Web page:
Consumer bureau chief defends agency amid GOP threat

Consumer bureau chief defends agency amid GOP threat
© Greg Nash

Consumer Financial Protection Bureau Director Richard Cordray on Wednesday criticized Republican efforts to limit the agency’s scope and power.

Cordray defended the CFPB’s history of enforcement actions against banks and financial services firms as the House prepares to vote next week on a bill to strip much of that power away.

“It is abusive to take unreasonable advantage of people’s lack of understanding or inability to protect themselves,” Cordray said at an event in Arlington, Va., according to Bloomberg BNA.

“We are speaking to every institution in that market by setting the expectations they must meet in their own compliance work to avoid similar violations, right away and without excuses.”


Cordray’s comments come a week before the House is scheduled to vote on the CHOICE Act, a GOP rewrite of the Dodd-Frank Act. The Republican bill would drastically limit CFPB’s power, revoking its authority to punish “unfair, abusive and deceptive practices” — and it is expected to pass along party lines.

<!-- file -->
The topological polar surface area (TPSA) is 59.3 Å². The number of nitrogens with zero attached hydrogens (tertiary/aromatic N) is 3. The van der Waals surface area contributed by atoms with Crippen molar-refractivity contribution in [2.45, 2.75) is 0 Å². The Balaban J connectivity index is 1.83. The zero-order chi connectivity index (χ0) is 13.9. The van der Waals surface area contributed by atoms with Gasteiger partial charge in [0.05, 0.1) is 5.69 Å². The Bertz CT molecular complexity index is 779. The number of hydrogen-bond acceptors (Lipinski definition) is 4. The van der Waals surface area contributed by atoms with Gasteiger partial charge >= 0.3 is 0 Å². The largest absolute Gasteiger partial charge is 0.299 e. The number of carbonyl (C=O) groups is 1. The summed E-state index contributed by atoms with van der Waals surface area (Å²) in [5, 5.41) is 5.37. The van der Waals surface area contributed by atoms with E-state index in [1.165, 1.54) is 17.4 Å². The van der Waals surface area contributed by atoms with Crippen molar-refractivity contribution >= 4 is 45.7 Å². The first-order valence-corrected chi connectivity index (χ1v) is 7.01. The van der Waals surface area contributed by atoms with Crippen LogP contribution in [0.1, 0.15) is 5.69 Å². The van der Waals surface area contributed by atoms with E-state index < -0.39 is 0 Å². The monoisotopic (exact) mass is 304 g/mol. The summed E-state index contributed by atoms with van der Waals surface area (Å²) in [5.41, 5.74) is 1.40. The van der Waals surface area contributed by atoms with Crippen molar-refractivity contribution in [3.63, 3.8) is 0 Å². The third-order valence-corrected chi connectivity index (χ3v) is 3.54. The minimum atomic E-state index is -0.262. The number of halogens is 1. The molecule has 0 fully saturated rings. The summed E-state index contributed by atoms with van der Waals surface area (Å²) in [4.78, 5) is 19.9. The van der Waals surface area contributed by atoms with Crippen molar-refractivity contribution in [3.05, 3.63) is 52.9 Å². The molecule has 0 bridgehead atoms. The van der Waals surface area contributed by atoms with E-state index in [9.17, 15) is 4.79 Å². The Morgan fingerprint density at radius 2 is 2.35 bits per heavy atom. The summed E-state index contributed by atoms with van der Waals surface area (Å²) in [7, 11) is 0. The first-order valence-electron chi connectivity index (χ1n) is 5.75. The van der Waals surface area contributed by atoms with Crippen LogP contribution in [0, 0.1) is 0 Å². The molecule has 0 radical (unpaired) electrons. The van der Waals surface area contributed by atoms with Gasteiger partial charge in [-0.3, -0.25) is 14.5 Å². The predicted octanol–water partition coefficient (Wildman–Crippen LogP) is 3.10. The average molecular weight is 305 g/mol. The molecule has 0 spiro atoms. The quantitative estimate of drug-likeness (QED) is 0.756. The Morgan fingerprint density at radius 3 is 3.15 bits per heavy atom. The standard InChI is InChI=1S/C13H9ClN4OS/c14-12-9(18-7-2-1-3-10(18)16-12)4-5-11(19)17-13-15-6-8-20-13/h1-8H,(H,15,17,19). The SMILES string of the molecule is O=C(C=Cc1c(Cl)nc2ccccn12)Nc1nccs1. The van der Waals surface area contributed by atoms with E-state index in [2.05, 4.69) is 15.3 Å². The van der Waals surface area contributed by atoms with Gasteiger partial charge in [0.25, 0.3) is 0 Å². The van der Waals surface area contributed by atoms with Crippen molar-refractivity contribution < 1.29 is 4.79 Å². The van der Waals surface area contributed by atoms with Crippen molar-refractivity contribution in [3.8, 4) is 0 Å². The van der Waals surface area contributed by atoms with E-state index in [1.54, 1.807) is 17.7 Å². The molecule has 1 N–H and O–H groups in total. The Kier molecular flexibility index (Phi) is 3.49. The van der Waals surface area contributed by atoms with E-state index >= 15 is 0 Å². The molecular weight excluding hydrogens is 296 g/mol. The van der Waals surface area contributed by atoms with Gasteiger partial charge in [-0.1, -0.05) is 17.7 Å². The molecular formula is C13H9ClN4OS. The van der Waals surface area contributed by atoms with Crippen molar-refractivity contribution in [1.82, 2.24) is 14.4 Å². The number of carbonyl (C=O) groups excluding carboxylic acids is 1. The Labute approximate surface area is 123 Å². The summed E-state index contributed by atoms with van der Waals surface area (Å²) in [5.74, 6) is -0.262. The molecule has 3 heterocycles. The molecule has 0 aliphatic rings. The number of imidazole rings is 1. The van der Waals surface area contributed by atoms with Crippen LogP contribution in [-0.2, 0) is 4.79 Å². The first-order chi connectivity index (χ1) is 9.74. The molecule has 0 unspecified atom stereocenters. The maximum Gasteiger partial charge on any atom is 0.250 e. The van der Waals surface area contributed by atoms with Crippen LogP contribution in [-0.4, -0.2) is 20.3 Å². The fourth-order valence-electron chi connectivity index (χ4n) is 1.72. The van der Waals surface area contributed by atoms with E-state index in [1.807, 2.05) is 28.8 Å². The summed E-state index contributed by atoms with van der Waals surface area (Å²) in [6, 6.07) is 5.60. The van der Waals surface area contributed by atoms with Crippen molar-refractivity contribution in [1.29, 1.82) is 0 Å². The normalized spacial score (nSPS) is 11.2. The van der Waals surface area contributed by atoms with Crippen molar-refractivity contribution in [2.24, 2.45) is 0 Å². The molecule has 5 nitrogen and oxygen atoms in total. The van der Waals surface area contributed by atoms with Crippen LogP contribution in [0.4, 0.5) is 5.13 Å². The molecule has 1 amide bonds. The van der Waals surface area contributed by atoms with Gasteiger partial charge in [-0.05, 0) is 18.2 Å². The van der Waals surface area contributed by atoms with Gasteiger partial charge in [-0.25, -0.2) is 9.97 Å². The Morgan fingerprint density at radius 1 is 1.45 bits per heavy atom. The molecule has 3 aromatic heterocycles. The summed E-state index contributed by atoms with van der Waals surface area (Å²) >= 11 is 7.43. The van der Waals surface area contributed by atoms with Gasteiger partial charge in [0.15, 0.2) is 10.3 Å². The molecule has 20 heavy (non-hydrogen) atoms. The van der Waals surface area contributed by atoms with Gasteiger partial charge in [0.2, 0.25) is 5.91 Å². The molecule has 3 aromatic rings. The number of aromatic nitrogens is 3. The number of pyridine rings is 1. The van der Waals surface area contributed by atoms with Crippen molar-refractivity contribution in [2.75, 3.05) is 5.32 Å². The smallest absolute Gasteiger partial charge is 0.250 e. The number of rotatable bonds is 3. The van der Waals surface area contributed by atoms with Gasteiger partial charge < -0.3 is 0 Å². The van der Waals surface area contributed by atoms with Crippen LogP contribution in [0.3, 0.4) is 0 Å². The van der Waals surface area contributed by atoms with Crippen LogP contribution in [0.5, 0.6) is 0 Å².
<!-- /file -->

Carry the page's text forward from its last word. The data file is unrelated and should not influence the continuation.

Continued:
Cordray and Democratic lawmakers say the agency has used that authority to protect vulnerable consumers from predatory financial services firms. CFPB’s defenders often point to the more than $11 billion in restitution for customers taken by the agency from allegedly abusive lenders and banks.

But Republicans say the CFPB is using an ambiguous standard to punish companies, regulating the market through enforcement instead of issuing rules.

Revoking CFPB’s authority to crackdown on abuse is one of several measures in the CHOICE Act meant to reign in the agency, which the GOP has long called unaccountable, abusive and redundant.

The bill renames the CFPB the Consumer Law Enforcement Agency and reduces its power to enforce pre-existing consumer protection laws. Its sole director would be removable at will by the president, and its budget would be controlled by Congress through the traditional appropriations process.